Every year, we take you on a road trip to visit out-of-the-way secret spots, not the usual California tourist destinations. We begin our journey in Santa Rosa, which was devastated by last fall’s Northern California wildfires. It’s a city that’s been scrambling to recover, and many areas are only just starting to rebuild. But Santa Rosa is also a place that still has a lot of hidden gems for people to discover and visit, and support the community as it rebounds. We also check out these spots around the state:
The first stop on our road trip is underground -- 100 feet underground in Amador County. Bianca Taylor goes spelunking in Black Chasm Cavern in Volcano, California.
At Foster's Bighorn in Rio Vista, the animals aren't just on your plate ... they're mounted on the walls. Chloe Veltman takes us there.
Just a few steps from the Pacific Ocean in Half Moon Bay sits a music venue with a mysterious name, a storied past and some of the best live jazz you could ever hope to find. Reporter Ryan Levi introduces us to the Bach Dancing and Dynamite Society.
When Bing Crosby crooned his chart-topping ode "San Fernando Valley" in 1944, the place was still pretty close to the Wild West. Since then, the populations of this group of 33 neighborhoods — communities like Tarzana, Reseda, and Van Nuys — have exploded, spawning a history and culture all its own. The Valley Relics Museum in Chatsworth is a shrine to the things that defined 20th century life in the area. Peter Gilstrap takes us there.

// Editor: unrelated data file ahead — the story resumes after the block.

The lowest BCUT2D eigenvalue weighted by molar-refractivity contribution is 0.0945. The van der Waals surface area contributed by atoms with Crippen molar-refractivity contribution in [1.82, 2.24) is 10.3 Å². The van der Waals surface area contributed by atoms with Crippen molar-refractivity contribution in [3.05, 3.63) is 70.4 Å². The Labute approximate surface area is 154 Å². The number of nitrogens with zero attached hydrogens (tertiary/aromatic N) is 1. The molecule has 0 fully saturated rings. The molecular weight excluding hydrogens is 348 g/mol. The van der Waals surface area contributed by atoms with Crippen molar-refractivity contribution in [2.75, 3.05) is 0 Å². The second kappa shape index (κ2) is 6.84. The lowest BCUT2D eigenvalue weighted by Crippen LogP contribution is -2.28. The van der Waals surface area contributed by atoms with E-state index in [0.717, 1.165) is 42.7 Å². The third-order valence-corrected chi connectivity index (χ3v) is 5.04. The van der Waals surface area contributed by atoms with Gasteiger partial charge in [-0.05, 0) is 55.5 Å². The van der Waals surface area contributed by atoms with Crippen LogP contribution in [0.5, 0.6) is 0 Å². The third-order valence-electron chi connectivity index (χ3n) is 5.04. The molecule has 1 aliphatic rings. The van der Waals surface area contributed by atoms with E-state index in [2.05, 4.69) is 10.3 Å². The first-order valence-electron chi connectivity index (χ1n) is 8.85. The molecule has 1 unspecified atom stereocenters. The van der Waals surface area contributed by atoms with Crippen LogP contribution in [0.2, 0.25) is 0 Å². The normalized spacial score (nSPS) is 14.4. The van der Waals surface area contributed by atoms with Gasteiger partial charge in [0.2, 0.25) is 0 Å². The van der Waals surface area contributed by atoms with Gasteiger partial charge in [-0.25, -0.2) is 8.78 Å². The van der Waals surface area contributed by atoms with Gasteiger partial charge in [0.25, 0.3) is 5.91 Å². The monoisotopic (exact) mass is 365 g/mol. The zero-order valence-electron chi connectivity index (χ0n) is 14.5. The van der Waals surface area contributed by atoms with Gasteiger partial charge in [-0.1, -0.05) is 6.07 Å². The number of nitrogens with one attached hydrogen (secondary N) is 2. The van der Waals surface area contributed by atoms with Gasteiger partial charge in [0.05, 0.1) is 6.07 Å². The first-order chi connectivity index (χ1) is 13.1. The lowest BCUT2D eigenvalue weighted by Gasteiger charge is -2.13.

Cars shimmer in the heat of California’s Central Valley. We’ve come to a place known as highway city in Fresno. An area crisscrossed with expressways and thoroughfares. It might be the last place you’d expect to find a maze of underground gardens - where citrus trees grow in earthen tunnels under big round skylights. Jessica Placzek gives us a tour.